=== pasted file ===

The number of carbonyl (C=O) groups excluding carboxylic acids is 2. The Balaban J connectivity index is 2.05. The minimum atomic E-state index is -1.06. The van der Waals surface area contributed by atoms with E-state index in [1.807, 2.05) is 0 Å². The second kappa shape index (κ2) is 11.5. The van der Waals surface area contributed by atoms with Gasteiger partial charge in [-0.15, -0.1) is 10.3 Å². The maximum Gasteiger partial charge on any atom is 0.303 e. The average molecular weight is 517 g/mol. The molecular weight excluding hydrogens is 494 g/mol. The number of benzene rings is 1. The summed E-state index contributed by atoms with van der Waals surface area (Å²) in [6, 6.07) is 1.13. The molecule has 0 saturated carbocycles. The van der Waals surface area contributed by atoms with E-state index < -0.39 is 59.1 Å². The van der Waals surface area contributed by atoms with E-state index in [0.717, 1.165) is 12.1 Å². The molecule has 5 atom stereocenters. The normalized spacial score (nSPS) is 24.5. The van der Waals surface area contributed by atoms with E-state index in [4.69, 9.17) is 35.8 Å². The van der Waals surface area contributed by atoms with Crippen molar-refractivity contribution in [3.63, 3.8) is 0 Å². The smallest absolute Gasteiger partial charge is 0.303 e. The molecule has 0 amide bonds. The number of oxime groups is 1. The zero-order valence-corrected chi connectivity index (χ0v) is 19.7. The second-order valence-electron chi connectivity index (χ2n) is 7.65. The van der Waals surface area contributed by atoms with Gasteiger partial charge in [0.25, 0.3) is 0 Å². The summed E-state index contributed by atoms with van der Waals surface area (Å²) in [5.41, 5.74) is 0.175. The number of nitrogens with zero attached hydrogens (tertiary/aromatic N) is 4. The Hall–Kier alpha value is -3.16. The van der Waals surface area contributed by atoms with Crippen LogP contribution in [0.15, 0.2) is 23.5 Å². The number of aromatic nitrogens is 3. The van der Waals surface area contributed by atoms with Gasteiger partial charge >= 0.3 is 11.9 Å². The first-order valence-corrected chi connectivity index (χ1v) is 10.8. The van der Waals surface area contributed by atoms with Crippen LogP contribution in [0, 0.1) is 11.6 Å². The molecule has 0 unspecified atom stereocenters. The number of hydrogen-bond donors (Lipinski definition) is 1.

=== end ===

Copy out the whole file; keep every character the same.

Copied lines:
The number of carbonyl (C=O) groups excluding carboxylic acids is 2. The Balaban J connectivity index is 2.05. The minimum atomic E-state index is -1.06. The van der Waals surface area contributed by atoms with E-state index in [1.807, 2.05) is 0 Å². The second kappa shape index (κ2) is 11.5. The van der Waals surface area contributed by atoms with Gasteiger partial charge in [-0.15, -0.1) is 10.3 Å². The maximum Gasteiger partial charge on any atom is 0.303 e. The average molecular weight is 517 g/mol. The molecular weight excluding hydrogens is 494 g/mol. The number of benzene rings is 1. The summed E-state index contributed by atoms with van der Waals surface area (Å²) in [6, 6.07) is 1.13. The molecule has 0 saturated carbocycles. The van der Waals surface area contributed by atoms with E-state index < -0.39 is 59.1 Å². The van der Waals surface area contributed by atoms with E-state index in [0.717, 1.165) is 12.1 Å². The molecule has 5 atom stereocenters. The normalized spacial score (nSPS) is 24.5. The van der Waals surface area contributed by atoms with E-state index in [4.69, 9.17) is 35.8 Å². The van der Waals surface area contributed by atoms with Crippen molar-refractivity contribution in [3.63, 3.8) is 0 Å². The smallest absolute Gasteiger partial charge is 0.303 e. The molecule has 0 amide bonds. The number of oxime groups is 1. The zero-order valence-corrected chi connectivity index (χ0v) is 19.7. The second-order valence-electron chi connectivity index (χ2n) is 7.65. The van der Waals surface area contributed by atoms with Gasteiger partial charge in [0.25, 0.3) is 0 Å². The summed E-state index contributed by atoms with van der Waals surface area (Å²) in [5.41, 5.74) is 0.175. The number of nitrogens with zero attached hydrogens (tertiary/aromatic N) is 4. The Hall–Kier alpha value is -3.16. The van der Waals surface area contributed by atoms with Crippen LogP contribution in [0.15, 0.2) is 23.5 Å². The number of aromatic nitrogens is 3. The van der Waals surface area contributed by atoms with Gasteiger partial charge >= 0.3 is 11.9 Å². The first-order valence-corrected chi connectivity index (χ1v) is 10.8. The van der Waals surface area contributed by atoms with Crippen LogP contribution in [0, 0.1) is 11.6 Å². The molecule has 0 unspecified atom stereocenters. The number of hydrogen-bond donors (Lipinski definition) is 1.